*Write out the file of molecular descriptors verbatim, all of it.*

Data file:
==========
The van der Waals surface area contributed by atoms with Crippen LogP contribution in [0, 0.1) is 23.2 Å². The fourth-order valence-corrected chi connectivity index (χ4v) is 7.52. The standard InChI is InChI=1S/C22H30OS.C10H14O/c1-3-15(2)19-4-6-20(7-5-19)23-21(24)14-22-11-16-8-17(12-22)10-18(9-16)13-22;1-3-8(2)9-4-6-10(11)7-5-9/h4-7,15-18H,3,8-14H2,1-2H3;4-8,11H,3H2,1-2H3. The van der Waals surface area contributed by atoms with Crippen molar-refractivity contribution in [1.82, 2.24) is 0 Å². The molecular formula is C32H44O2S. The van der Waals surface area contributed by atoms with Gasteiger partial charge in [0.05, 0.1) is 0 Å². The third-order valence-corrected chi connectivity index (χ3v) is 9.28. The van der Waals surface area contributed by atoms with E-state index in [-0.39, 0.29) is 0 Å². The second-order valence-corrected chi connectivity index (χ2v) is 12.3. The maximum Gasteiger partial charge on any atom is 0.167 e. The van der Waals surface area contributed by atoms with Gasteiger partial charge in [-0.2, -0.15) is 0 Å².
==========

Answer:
The van der Waals surface area contributed by atoms with Crippen LogP contribution in [0, 0.1) is 23.2 Å². The fourth-order valence-corrected chi connectivity index (χ4v) is 7.52. The standard InChI is InChI=1S/C22H30OS.C10H14O/c1-3-15(2)19-4-6-20(7-5-19)23-21(24)14-22-11-16-8-17(12-22)10-18(9-16)13-22;1-3-8(2)9-4-6-10(11)7-5-9/h4-7,15-18H,3,8-14H2,1-2H3;4-8,11H,3H2,1-2H3. The van der Waals surface area contributed by atoms with Crippen molar-refractivity contribution in [1.82, 2.24) is 0 Å². The molecular formula is C32H44O2S. The van der Waals surface area contributed by atoms with Gasteiger partial charge in [0.05, 0.1) is 0 Å². The third-order valence-corrected chi connectivity index (χ3v) is 9.28. The van der Waals surface area contributed by atoms with E-state index in [-0.39, 0.29) is 0 Å². The second-order valence-corrected chi connectivity index (χ2v) is 12.3. The maximum Gasteiger partial charge on any atom is 0.167 e. The van der Waals surface area contributed by atoms with Gasteiger partial charge in [-0.2, -0.15) is 0 Å².